What is your strategy for resourcing responsible investment?

Responsible investment is the responsibility of every individual in our firm, and once we have invested in a company, it becomes the responsibility of every employee in that business as well. But it was also important to us to set up an infrastructure that could support our aims and help turn them into reality. Part of that has involved the appointment of a chief philosophy officer.

Some of the companies we back have had their mission statements in place for 100 years. You would be hard pressed to find any corporate mission statement from 100 years ago that included ESG principles. Our chief philosophy officer helps businesses think about their attitudes, behaviours and codes of conduct – what it means to be a responsible corporate citizen and to be responsible members of society – and to distil that into a mission statement fit for the modern world. We then start by educating small groups, who pass the message on. It becomes, in many ways, a missionary activity.

We also have a full-time ESG auditor whose job it is to look at NSSK and its portfolio companies to ensure we are doing what we say we are doing, and to offer advice on how to make improvements. Finally, I chair the ESG committee. That is because we believe it is vital that these things start from the top. ESG is not something to be delegated.

Employee wellbeing is crucial to your approach. How do you measure that and why do you believe happiness is so important in a business context?

There was a time when ESG initiatives were hampered by a lack of data. Now we have the data but are finding that those numbers do not necessarily tell the full story. We employ something called the Happiness Index to fill that gap. Fundamentally, we believe that you must have happy employees to create customer satisfaction. We are convinced there is a direct correlation between happiness and performance. Part of the philosophy officer’s job is to ensure that happiness is top priority in our portfolio companies.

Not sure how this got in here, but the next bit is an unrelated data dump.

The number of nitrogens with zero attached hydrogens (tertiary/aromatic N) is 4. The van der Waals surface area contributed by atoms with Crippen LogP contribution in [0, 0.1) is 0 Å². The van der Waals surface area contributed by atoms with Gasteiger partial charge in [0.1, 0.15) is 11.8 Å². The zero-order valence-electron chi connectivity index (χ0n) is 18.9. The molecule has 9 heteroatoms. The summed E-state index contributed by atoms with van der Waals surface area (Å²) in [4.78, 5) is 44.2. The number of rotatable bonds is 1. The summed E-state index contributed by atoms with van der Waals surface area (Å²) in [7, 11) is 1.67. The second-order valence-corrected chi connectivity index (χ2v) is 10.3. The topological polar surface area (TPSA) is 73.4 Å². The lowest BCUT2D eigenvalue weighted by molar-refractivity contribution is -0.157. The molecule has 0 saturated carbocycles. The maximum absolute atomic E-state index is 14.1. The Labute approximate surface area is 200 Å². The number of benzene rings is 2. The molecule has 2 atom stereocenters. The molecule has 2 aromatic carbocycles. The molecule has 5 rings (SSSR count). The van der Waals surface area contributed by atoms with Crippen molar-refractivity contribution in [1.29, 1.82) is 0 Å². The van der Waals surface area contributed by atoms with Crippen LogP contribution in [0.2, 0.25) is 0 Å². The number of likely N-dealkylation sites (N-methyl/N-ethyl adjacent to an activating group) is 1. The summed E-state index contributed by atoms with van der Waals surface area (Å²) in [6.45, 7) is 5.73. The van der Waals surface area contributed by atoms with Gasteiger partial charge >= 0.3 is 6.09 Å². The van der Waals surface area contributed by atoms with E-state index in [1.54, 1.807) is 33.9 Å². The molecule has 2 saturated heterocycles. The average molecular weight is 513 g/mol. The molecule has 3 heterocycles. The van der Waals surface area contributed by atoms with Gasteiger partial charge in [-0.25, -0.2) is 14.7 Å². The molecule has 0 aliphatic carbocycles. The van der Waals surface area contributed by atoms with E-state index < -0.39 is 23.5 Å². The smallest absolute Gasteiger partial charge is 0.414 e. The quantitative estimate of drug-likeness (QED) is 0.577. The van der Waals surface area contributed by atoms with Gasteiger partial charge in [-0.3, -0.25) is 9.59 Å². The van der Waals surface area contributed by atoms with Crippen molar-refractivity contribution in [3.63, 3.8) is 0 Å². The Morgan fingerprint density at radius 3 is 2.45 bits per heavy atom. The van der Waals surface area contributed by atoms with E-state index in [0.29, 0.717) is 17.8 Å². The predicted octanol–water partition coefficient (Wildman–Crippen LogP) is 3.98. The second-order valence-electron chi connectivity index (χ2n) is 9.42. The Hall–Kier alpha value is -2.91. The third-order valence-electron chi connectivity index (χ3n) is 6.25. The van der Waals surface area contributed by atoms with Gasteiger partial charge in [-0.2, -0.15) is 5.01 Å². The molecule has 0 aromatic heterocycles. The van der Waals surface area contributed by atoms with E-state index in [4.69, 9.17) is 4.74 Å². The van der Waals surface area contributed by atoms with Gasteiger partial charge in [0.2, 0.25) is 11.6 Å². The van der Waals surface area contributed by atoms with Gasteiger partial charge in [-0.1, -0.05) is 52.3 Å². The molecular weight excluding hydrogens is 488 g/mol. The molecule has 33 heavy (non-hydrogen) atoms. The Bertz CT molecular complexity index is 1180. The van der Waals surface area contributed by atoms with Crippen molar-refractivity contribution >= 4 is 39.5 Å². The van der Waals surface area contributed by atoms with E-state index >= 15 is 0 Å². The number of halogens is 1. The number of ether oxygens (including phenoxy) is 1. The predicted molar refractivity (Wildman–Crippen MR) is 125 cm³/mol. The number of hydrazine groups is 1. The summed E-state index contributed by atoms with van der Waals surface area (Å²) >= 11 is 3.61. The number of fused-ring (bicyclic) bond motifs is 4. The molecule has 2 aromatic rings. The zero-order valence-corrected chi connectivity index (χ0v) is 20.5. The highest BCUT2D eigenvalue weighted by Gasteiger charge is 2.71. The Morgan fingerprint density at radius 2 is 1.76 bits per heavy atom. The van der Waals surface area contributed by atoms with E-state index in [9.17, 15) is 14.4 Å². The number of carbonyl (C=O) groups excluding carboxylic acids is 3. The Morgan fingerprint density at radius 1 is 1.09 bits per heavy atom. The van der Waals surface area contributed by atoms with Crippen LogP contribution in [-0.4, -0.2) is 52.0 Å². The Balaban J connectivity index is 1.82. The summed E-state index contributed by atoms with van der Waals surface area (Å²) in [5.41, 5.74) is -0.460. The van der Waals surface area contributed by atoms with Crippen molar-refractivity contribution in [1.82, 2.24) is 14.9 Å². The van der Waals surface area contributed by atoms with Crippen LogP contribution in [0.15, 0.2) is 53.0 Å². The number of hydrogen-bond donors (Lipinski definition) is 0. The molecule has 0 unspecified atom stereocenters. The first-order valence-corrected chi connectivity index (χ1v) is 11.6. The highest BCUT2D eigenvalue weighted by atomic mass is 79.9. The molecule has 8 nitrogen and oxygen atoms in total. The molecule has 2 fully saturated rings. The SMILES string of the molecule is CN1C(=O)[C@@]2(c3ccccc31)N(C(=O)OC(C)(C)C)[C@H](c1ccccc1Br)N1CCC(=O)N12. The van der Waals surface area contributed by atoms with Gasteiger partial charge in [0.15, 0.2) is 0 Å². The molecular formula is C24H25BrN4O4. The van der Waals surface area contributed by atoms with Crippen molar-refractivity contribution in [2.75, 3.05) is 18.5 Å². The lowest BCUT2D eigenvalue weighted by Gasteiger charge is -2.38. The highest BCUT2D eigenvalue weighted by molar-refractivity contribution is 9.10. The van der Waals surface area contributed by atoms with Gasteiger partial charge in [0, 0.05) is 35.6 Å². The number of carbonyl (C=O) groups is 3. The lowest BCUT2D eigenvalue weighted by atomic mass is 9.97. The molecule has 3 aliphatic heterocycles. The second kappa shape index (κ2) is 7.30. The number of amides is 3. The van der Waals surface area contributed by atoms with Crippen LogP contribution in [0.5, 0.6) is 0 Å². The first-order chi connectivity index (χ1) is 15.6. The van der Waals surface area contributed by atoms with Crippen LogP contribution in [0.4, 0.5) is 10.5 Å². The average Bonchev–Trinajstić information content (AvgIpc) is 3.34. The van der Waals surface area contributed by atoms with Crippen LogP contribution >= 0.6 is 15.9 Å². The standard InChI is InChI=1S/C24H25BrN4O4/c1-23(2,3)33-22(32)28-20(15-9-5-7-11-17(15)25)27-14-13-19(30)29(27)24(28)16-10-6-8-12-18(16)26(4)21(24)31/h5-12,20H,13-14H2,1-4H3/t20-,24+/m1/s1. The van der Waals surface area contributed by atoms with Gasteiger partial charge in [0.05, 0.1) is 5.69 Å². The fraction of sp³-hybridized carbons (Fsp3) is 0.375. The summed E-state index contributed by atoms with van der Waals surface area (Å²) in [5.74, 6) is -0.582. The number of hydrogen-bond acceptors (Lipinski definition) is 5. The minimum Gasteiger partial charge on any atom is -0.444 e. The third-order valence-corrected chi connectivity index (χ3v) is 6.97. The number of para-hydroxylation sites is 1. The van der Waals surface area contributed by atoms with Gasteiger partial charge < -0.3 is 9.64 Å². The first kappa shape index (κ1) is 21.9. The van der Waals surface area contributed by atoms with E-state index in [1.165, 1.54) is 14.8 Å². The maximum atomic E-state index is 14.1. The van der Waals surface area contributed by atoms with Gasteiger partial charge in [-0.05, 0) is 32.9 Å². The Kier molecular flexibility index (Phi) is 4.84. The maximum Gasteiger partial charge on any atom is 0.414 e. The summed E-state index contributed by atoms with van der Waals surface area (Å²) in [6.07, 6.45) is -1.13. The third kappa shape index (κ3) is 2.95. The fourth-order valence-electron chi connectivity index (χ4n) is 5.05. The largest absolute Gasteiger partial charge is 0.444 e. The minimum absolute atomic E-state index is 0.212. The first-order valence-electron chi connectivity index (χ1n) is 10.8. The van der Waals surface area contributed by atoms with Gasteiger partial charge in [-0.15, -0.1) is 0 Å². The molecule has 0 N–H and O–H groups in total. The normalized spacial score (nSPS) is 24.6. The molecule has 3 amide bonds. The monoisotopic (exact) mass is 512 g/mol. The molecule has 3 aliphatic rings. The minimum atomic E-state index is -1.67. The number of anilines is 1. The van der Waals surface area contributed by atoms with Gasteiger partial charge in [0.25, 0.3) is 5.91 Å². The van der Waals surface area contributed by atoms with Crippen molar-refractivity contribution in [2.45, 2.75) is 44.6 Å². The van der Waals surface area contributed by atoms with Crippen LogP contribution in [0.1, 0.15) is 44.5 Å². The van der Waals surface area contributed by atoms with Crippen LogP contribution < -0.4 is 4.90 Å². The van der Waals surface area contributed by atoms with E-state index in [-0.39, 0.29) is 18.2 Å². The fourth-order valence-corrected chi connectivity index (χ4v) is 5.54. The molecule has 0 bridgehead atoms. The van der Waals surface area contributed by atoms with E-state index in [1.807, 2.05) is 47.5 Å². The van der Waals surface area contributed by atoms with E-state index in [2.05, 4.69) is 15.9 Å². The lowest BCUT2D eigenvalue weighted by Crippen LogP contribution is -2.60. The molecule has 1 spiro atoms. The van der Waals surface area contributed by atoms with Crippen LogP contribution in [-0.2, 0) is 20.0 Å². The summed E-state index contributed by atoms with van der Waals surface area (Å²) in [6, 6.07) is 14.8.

We have identified three variables that we believe are critical to success, both in business but also in life. The first is hard work. The second is ability – because we know that with hard work ability levels can be raised. The third variable can be directly translated from the Japanese as ‘way of thinking’. We see the success formula for life as a mathematical equation – hard work, multiplied by ability, multiplied by way of thinking. Even if the first two are at 100 percent, a way of thinking that is even slightly negative will produce an overall negative result, which just shows the importance of having a positive frame of mind.

Of course, we want our portfolio companies to have the latest technology – the very best in hardware and software. But equally, we place great importance on what we call ‘heartware’ – being sympathetic, kind and respectful. We believe these attributes can go a long way towards making a company better.